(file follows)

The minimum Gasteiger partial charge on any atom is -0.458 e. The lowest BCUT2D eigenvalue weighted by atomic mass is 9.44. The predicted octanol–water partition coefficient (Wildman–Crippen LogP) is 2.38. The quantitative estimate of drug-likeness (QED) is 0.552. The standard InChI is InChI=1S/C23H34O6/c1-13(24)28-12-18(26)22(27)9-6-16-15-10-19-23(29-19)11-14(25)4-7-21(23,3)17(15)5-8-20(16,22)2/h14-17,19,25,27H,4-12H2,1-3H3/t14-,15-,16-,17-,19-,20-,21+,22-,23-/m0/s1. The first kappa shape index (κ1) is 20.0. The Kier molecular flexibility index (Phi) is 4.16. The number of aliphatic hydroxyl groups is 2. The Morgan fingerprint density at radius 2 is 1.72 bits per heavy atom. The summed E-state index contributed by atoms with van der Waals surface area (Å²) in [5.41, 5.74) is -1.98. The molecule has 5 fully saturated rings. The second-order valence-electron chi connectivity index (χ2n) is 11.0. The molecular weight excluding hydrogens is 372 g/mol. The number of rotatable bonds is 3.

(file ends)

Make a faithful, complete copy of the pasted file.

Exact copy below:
The minimum Gasteiger partial charge on any atom is -0.458 e. The lowest BCUT2D eigenvalue weighted by atomic mass is 9.44. The predicted octanol–water partition coefficient (Wildman–Crippen LogP) is 2.38. The quantitative estimate of drug-likeness (QED) is 0.552. The standard InChI is InChI=1S/C23H34O6/c1-13(24)28-12-18(26)22(27)9-6-16-15-10-19-23(29-19)11-14(25)4-7-21(23,3)17(15)5-8-20(16,22)2/h14-17,19,25,27H,4-12H2,1-3H3/t14-,15-,16-,17-,19-,20-,21+,22-,23-/m0/s1. The first kappa shape index (κ1) is 20.0. The Kier molecular flexibility index (Phi) is 4.16. The number of aliphatic hydroxyl groups is 2. The Morgan fingerprint density at radius 2 is 1.72 bits per heavy atom. The summed E-state index contributed by atoms with van der Waals surface area (Å²) in [5.41, 5.74) is -1.98. The molecule has 5 fully saturated rings. The second-order valence-electron chi connectivity index (χ2n) is 11.0. The molecular weight excluding hydrogens is 372 g/mol. The number of rotatable bonds is 3.